I had a goal of buying only five books this month, and… I almost made it, until the Book Outlet sale. Without the Book Outlet books I ordered this month, I acquired only 6 books in June, and at the time that I bought book 6 I thought, “I could resist this if I really wanted to, but I already failed my goal so why not?” So I’m going to keep trying for 5 books per month in the future, but in the meantime, here are my 14 new books from June:
- Vicious by V. E. Schwab. This one technically arrived in my mailbox on the last day of May, but I had already posted my monthly book haul so it carried over. I still haven’t read any V. E. Schwab yet, but she’s high on my list, and after much consideration I think this will be the first one I will read. I was hoping to get to it in June already, but I got a little off of my TBR so probably July. I think it’s about a bunch of college kids who are trying to become superheroes, which sounds pretty awesome.
- White Fur by Jardine Libaire. The Book of the Month Club selections for June hit the mark for me exactly, so I couldn’t resist filling my June box with the maximum number of selections–3 books, all brand-new in June. This one’s a gritty Romeo and Juliet type romance, and I’ve already read and adored it.
- The Sisters Chase by Sarah Healy. Here’s my second BOTM selection, which I’ve also read already. Sometimes I’m bad about reading my new books promptly, but I was already off of my TBR when my BOTM box arrived and I couldn’t help myself from diving right in. In this one, two sisters fourteen years apart in age suddenly find themselves parent-less and set off across the country, trying to escape the past and find their way by any means necessary. All the emotions come out in this book.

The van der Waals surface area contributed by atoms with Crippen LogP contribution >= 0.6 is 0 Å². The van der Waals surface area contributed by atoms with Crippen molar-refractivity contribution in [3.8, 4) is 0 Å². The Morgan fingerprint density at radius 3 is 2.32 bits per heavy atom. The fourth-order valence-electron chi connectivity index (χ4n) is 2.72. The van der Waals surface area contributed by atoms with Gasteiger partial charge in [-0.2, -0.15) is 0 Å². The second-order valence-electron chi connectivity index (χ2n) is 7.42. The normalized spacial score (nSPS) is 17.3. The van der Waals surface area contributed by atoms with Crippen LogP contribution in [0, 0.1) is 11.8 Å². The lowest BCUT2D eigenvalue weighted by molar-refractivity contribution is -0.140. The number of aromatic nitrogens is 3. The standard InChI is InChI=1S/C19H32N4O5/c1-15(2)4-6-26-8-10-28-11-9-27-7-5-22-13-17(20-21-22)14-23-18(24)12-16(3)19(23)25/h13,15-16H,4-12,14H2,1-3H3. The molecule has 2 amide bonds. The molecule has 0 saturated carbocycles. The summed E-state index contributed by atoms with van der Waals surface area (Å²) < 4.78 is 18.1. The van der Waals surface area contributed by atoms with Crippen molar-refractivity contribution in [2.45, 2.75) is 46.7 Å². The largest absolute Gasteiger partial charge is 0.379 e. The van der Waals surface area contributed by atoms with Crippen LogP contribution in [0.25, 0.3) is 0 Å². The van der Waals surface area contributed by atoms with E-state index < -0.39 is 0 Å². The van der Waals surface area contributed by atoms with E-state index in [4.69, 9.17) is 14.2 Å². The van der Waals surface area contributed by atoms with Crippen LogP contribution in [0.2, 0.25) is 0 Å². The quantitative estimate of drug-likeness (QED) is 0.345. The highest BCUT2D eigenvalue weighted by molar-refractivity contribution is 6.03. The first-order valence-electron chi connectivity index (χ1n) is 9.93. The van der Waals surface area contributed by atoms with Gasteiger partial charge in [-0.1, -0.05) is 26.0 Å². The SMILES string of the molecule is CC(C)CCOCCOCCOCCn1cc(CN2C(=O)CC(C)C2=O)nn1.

- A Million Junes by Emily Henry. And this is my final BOTM pick for the month. I haven’t read Henry’s previous publication yet, but this magical realism YA romance sounded exceptional and as soon as I finished reading the blurb I added both of her books to my TBR. I’m actually starting this one now, and quite enjoying it.
- The Love that Split the World by Emily Henry. As long as we’re talking about Henry’s books, I might as well admit that her first book also found its way to my shelves this month, via the Book Outlet sale. This is another YA magical realism with some romance, and I believe it’s a completely separate story but set in the same world as her newer release. I hope to get to this one soon, as well.
- The Bone Season by Samantha Shannon. I’ve been hearing a lot about this series since its third book came out earlier this year, so when I saw how cheap it was on the Book Outlet sale I added it to my cart, along with:
- The Mime Order by Samantha Shannon. This is book two in the same series. I believe they’re a futuristic fantasy/dystopia set that’ll eventually be seven books long, which sounds like a nice break from all the trilogies I’ve been reading lately.
- Don Quixote by Miguel de Cervantes. Long reputed to be the first modern novel, this classic was written in the early 1600s. Whenever I find a long classic I want to read, I tend to buy it because they’re easier when I don’t feel rushed by a library due date or an impatient friend. I found this one also on Book Outlet and it’s more of a long-term reading goal than an immediate one, but I’m making an effort to read more classics lately so hopefully it won’t be unread on my shelf for too long.